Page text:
How Is the US Economy Doing?
Six Facts That Tell You How the Economy Is Really Doing
There are six facts that tell you how the U.S. economy is doing. Economists call them leading economic indicators because they measure the early influencers on growth. In June 2020, they reported that the economy had entered a recession. The jobs report was worse than during the 2008 recession.
The COVID-19 coronavirus pandemic had impacted the economy. To prevent its spread, the Centers for Disease Control and Prevention encouraged people to stay at home. Many governments shut down schools, businesses, and large public gatherings. As a result, the economy fell into a downturn.
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In the monthly jobs report, the Bureau of Labor Statistics surveys how many workers businesses added to their payroll. It doesn't count farmworkers because farming is seasonal.
Companies will only add workers when they have enough demand to keep them busy. A healthy economy will create 150,000 jobs on average.
Manufacturing jobs are an especially important indicator. According to the National Association of Manufacturers, the 12.75 million Americans who work in manufacturing earn an average of $84,832 a year, including benefits. When manufacturers start laying them off, it means the economy will be heading into a recession. For example, manufacturers hired fewer workers starting in October 2006 when compared to the prior year. In March, the economy lost 18,000 manufacturing jobs.
The unemployment rate in June was a staggering 11.1%. In April, it was 14.7%. Both are higher than at any time since the Great Depression.
Unemployment is a lagging indicator. Companies usually wait until a recession is well underway before laying off workers. It also takes a while to reduce the unemployment rate, even after hundreds of thousands of new jobs are being created.
The economy is measured by gross domestic product. That's the dollar value of everything produced in the last year. The most important indicator is GDP growth, which compares this quarter with the last.
If the economy is healthy, then GDP growth will be between 2%-3%. If the economy grows more than 3%, then it could be overheating. When it's below 2%, then it's in danger of contraction. If it's below zero, then it's in a recession.
The stock market tells you what investors think the economy will do. It also reflects corporate earnings and profitability. Businesses can manipulate earnings to make them look better. But in the long run, stock prices reflect demand and the health of the economy.
Sometimes the stock market trades sideways. That could mean it's digesting a long string of gains. It's not a concern.
The market enters a correction when prices fall 10% from their high.
It's a healthy sign if the market had been setting higher highs for a long time. There's no reason to worry if other economic indicators are robust.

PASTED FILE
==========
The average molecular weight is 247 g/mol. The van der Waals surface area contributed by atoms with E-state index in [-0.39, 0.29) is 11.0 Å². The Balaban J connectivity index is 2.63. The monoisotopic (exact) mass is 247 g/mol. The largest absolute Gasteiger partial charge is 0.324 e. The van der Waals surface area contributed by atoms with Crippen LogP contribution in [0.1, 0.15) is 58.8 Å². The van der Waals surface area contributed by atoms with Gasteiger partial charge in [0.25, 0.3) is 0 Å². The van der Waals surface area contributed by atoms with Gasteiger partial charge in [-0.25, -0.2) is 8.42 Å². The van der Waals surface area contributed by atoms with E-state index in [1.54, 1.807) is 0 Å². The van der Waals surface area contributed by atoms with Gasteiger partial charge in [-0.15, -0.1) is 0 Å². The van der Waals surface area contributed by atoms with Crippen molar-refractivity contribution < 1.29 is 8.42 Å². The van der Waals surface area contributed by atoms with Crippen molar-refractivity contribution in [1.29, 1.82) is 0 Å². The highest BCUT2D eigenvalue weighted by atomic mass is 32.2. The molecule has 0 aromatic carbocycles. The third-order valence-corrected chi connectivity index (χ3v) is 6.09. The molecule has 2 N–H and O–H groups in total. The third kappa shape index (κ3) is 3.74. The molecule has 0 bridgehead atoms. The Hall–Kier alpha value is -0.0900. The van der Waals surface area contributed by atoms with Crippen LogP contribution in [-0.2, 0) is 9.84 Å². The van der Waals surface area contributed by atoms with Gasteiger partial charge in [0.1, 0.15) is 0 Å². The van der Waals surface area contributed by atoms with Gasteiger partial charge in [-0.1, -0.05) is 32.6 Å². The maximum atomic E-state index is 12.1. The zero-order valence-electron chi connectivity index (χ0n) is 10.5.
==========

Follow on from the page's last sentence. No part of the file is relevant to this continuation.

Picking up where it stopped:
If the stock market drops 10% in a day, that's a crash. Such a severe downturn could cause a recession. A drop of 20% from recent high signals a bear market. That usually accompanies a recession.
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Durable goods are machinery, equipment, and raw materials that businesses use in their operations. Think of steam shovels, tanks, and airplanes. In fact, commercial planes are the largest component of durable goods.
To be considered a durable good, the equipment must last at least three years. They are expensive, so businesses put off buying them until they really need them. As a result, they are a great indicator of economic health. Businesses only buy them when they feel confident about the future.
Interest rates control how expensive it is to borrow for both businesses and consumers. When interest rates are low, you're can borrow more cheaply and buy a bigger house, a nicer car, and more furniture. Businesses will borrow more to expand their companies, buy equipment, and hire more workers. The opposite happens if interest rates rise.
But interest rates can be too low. When that happens, it creates a liquidity trap. Interest rates are too low for banks to profit from their loans. The cure is rising interest rates. Then people take out loans now to avoid higher rates in the future.
The most important rate is the fed funds rate because it guides most other interest rates. The current fed funds rate targeted range is between 0.0% and 0.25%.
A healthy fed funds rate is 2.0% or greater.
The second-most important rate is the yield on the 10-year Treasury note. It guides fixed-rate loans like 15-year mortgages.
The Federal Reserve monitors the core inflation rate because it leaves out volatile food and gas prices. It also prefers the year over year inflation rate because it removes the impact of seasonal variations.
The Fed's inflation gauge is the PCE Price Index. It said the March 2020 core inflation rate was 1.7%. That low rate allowed the Fed to fight the coronavirus pandemic by lowering rates to zero at its March 15, 2020, FOMC meeting.
The Fed sets a target rate of 2% year-over-year for the core rate.
That level of inflation is healthy because then consumers expect prices to rise. That makes them more likely to buy now, rather than wait. The increased demand spurs economic growth. The Fed uses the inflation rate when deciding whether to raise the fed funds rate.